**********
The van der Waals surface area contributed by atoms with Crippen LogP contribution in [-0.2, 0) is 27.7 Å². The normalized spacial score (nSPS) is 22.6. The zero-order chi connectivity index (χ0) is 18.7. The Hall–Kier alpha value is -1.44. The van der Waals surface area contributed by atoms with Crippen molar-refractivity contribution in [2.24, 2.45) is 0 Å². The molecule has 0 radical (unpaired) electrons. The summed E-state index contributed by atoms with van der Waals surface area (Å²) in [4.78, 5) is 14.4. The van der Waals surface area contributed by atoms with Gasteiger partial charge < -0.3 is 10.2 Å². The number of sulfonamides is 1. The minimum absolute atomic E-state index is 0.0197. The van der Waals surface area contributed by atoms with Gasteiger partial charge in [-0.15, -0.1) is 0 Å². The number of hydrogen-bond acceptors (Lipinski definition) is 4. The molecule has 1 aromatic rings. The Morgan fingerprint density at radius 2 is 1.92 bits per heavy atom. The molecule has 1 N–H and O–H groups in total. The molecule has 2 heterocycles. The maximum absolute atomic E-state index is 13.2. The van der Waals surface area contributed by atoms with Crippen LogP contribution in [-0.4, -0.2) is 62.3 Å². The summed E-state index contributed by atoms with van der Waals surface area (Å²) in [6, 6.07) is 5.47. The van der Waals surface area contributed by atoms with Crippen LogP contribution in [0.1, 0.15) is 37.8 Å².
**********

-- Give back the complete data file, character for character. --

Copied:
The van der Waals surface area contributed by atoms with Crippen LogP contribution in [-0.2, 0) is 27.7 Å². The normalized spacial score (nSPS) is 22.6. The zero-order chi connectivity index (χ0) is 18.7. The Hall–Kier alpha value is -1.44. The van der Waals surface area contributed by atoms with Crippen molar-refractivity contribution in [2.24, 2.45) is 0 Å². The molecule has 0 radical (unpaired) electrons. The summed E-state index contributed by atoms with van der Waals surface area (Å²) in [4.78, 5) is 14.4. The van der Waals surface area contributed by atoms with Gasteiger partial charge < -0.3 is 10.2 Å². The number of sulfonamides is 1. The minimum absolute atomic E-state index is 0.0197. The van der Waals surface area contributed by atoms with Gasteiger partial charge in [-0.15, -0.1) is 0 Å². The number of hydrogen-bond acceptors (Lipinski definition) is 4. The molecule has 1 aromatic rings. The Morgan fingerprint density at radius 2 is 1.92 bits per heavy atom. The molecule has 1 N–H and O–H groups in total. The molecule has 2 heterocycles. The maximum absolute atomic E-state index is 13.2. The van der Waals surface area contributed by atoms with Crippen LogP contribution in [-0.4, -0.2) is 62.3 Å². The summed E-state index contributed by atoms with van der Waals surface area (Å²) in [6, 6.07) is 5.47. The van der Waals surface area contributed by atoms with Crippen LogP contribution in [0.1, 0.15) is 37.8 Å².